In this criminal case, the proof established that in the five-year period from 1984 to 1989, the defendant represented himself as a spiritual healer, generally charging people $20 per consultation. During the consultations, the defendant purported to transform himself into various spirits who would offer advice and claim that they could cure illnesses. A New York Criminal Lawyer said the defendant, acting through these spirits, induced victims to lend him sums of money, sometimes in the thousands of dollars, which “loans” he never repaid. The defendant also told some of his victims that he was an agent of the Federal Bureau of Investigation, using this false claim as a further means of obtaining money from them.
A Queens Grand Larceny Lawyer said that, defendant was convicted of grand larceny in the second degree, grand larceny in the third degree (four counts), scheme to defraud in the first degree, criminal impersonation in the second degree (four counts) and fortune telling (five counts), upon a jury verdict, and sentencing him to an indeterminate term of 3 to 9 years imprisonment for grand larceny in the second degree, four indeterminate terms of 1 1/2 to 4 1/2 years imprisonment for grand larceny in the third degree, an indeterminate term of 1 to 3 years imprisonment for scheme to defraud in the first degree, four definite terms of one year imprisonment for criminal impersonation in the second degree, and five definite terms of 60 days imprisonment for fortune telling, with all terms of imprisonment to run consecutive to each other.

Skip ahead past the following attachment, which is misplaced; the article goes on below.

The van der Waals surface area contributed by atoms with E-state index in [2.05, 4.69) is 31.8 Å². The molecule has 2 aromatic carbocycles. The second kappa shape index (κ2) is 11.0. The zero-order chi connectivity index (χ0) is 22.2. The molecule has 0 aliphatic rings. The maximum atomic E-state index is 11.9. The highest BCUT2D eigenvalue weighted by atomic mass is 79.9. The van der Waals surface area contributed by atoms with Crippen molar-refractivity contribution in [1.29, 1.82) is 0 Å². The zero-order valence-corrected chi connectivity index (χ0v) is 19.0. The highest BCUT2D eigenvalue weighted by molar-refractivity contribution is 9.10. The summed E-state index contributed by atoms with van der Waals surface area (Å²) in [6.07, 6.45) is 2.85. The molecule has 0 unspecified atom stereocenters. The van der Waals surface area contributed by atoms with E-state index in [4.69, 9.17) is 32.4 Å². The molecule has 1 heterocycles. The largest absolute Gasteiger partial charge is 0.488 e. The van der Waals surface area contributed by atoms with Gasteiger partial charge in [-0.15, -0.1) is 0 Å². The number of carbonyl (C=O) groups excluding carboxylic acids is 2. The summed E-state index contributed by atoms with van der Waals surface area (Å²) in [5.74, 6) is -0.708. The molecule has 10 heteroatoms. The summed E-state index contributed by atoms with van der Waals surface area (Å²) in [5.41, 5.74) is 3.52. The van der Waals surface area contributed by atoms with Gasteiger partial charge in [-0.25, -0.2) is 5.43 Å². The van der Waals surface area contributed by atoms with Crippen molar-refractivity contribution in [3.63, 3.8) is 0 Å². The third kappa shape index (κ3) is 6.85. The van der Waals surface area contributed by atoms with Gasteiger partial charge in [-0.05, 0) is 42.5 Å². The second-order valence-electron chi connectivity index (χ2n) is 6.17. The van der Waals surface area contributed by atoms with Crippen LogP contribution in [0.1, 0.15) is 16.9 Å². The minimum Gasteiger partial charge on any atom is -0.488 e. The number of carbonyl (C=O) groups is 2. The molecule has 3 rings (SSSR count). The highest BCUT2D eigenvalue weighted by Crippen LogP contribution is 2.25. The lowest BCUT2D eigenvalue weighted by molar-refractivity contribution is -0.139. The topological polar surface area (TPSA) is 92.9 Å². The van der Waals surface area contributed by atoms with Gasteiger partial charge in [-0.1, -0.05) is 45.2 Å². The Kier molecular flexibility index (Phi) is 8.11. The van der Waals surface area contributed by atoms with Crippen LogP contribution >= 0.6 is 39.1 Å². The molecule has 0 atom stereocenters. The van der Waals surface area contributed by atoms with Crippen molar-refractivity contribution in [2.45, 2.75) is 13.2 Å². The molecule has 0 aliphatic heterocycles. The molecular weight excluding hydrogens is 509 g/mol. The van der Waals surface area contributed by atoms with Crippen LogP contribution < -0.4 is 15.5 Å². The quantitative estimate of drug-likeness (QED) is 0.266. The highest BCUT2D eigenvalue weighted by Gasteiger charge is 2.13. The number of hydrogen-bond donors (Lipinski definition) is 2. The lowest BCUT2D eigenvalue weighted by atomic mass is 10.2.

A Queens Grand Larceny Lawyer said that, the defendant claims that he was not given fair notice of the grand larceny charges against him to enable him to prepare an adequate defense to those charges. He contends, in essence, that proper notification of the charges should not be reduced to a matter of guess work, and that a conviction on any count for which the defendant has not been given proper notification of the nature of the charge should not be countenanced. Specifically, neither the indictment, the bill of particulars, the Jury minutes supplied to the defendant which were redacted as to the victims’ names, the People’s opening statement, nor much of the trial, served to fully inform the defendant as to which individual complainants corresponded to the various counts of larceny.